A Structural Equation Model of the Relationship among Safety Leadership, Safety Management, Safety Culture and Safety Performance of Head Nurses at Regional Hospitals under the Ministry of Public Health

Main Article Content

Sudthicharat Jantiya
Phechnoy Singchongchai
Patcharaporn Aree


Introduction: Safety performances are an important factor for health organizations, especially nursing organizations aiming to ensure the safety of both providers and customers. Research objectives: This study aimed to: (a) assess perceived safety leadership, safety management, safety culture, and safety performance of head nurses working at regional hospitals under the jurisdiction of the Ministry of Public Health; and (b) construct a structural equation model of the structural relationships among these four variables and test model fit of an empirical data. Research methodology: This is a quantitative study. Data were collected from 331 head nurses using a five-point rating scale questionnaire consisting of four domains, namely, perceived safety leadership, safety management, safety culture, and safety performance. Results: Finding showed that the average scores of all four dimensions of perceived safety were at a high level. The structural equation model of safety performance of head nurses was well fit with an empirical data (CMIN/DF= 1.96, GFI= 0.93, AGFI= 0.91, CFI= 0.99, RMSEA = 0.05). Safety leadership, safety management, and safety culture together explained 65% of the variation in safety performance. Safety leadership had positive direct effects on both safety management (β= .90, p< .01) and safety culture (β= .34, p< .01). On the other hand, safety management had a positive direct effect on safety culture (β= .57, p< .01). On one hand, safety culture had a positive direct effect on safety performance (TE = 0.81, p<0.01), while safety leadership and safety management had a statistically significant indirect effect on safety performance (TE= .69, p< .01). Conclusions: The structural equation model of the structural relationship of safety performance can be well applied in the real situation. Implication: It is recommended that the administrators of nursing organizations include the results of this study as one of the criteria for recruitment of head nurses who must demonstrate safety leadership. The results can be used to guide the development of training programs in safety leadership and safety management of nursing administrators. Promotion of safety culture must be put in place to make effective safety practices under the management of head nurses. Consequently, the better nursing care quality would be attained.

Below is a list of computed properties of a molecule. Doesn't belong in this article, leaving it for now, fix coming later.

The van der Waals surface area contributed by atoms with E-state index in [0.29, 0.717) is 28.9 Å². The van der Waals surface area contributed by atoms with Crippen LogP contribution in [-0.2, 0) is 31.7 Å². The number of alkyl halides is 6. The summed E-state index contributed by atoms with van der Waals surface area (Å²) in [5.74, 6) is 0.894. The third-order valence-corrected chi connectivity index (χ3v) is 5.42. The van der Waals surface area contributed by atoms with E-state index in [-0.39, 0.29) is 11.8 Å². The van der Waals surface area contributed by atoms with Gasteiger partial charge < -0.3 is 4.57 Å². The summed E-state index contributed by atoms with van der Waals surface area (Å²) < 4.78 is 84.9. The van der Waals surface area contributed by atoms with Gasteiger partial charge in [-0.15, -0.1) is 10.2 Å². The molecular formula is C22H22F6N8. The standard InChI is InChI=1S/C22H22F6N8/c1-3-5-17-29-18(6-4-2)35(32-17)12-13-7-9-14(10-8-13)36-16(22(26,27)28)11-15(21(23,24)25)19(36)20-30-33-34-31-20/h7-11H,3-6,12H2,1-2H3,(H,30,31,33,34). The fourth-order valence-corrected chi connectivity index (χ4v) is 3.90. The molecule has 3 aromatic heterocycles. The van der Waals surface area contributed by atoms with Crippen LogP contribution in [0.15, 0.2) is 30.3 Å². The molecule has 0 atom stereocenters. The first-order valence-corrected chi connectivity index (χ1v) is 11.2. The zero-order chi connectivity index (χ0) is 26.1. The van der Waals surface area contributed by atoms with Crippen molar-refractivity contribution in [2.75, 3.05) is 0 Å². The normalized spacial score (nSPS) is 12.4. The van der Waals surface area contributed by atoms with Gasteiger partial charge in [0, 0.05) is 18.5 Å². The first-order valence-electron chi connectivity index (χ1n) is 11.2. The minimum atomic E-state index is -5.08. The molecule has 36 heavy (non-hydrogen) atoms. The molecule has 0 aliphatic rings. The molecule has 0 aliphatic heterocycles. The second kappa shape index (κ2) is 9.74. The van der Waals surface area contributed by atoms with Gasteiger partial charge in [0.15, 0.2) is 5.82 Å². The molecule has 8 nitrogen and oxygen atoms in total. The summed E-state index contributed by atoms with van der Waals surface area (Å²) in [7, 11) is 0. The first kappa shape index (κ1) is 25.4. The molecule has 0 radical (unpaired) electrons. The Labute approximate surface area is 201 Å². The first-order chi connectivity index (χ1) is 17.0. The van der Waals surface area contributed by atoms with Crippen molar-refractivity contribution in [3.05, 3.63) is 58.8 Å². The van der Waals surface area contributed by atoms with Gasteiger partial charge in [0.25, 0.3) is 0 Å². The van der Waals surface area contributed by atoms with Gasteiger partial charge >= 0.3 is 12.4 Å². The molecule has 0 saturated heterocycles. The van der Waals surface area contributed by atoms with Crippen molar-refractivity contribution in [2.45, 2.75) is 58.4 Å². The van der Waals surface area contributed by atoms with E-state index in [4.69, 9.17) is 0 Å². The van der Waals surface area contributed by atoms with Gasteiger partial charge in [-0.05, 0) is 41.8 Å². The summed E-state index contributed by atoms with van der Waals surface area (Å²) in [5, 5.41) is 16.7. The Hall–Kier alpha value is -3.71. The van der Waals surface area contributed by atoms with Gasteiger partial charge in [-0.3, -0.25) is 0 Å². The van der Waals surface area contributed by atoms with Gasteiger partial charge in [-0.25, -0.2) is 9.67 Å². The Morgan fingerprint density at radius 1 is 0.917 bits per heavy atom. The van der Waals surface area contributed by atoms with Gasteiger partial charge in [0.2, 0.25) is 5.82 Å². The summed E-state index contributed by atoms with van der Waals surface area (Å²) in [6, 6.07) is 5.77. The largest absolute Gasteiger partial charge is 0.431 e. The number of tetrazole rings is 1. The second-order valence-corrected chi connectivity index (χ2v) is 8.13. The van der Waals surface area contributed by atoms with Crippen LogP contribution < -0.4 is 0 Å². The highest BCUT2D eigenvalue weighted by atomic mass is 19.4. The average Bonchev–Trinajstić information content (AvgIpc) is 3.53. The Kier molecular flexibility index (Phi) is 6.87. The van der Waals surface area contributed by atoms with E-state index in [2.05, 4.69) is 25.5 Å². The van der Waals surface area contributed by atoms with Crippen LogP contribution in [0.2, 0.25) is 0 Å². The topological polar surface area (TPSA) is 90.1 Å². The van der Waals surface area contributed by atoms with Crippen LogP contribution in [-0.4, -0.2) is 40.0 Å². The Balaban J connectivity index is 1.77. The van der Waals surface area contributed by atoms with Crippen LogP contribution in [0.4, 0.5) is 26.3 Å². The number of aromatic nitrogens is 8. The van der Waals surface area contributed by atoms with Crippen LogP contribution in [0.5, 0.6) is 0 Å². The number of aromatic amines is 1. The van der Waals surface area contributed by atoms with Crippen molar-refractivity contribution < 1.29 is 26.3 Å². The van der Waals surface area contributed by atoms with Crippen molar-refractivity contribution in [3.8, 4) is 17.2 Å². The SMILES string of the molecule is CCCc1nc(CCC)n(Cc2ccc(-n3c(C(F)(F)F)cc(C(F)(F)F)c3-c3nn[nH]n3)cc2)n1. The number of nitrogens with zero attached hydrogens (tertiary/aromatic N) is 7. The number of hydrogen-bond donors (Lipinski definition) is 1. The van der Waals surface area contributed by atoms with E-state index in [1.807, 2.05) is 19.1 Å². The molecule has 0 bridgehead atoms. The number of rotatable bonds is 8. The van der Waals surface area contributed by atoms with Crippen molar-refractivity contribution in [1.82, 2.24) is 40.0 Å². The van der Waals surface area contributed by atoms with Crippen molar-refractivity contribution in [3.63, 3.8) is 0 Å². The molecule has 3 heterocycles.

Download data is not yet available.

Article Details

How to Cite
Jantiya, S., Singchongchai, P., & Aree, P. (2021). A Structural Equation Model of the Relationship among Safety Leadership, Safety Management, Safety Culture and Safety Performance of Head Nurses at Regional Hospitals under the Ministry of Public Health. Journal of Health and Nursing Research (Journal of Boromarajonani College of Nursing, Bangkok), 37(2), 36-49. Retrieved from https://he01.tci-thaijo.org/index.php/bcnbangkok/article/view/251171
Research articles


1. Office of Strategy and planning Division Strategy Office of the Public Health Department Ministry of Public Health. 20 Year National Strategic Plan (Public Health). Nonthaburi: Office of Policy and Strategy Office of the Permanent Secretary 2010. (in Thai)
2. World Health Organization Patient safety. 2016. [cited 2018 July 25] Available from http://www. who.int/ patientsafety/en/

3. Nursing Division, Office of the Permanent Secretary, Ministry of Public Health A Guide to Collecting
Important Nursing Information 2017, Nonthaburi: Nursing Division, Office of the Permanent Secretary, Ministry of Public Health. 2017. (in Thai).

4. Nursing Council. Standard of nursing service and midwife at secondary and tertiary level. Nonthaburi: Nursing Council. 2005. (in Thai).

5. Institute for Hospital Quality Assurance (Public organization). Hospital and Health Service Standards, Issue 4. Nonthaburi: Good Day Books. 2018. (in Thai).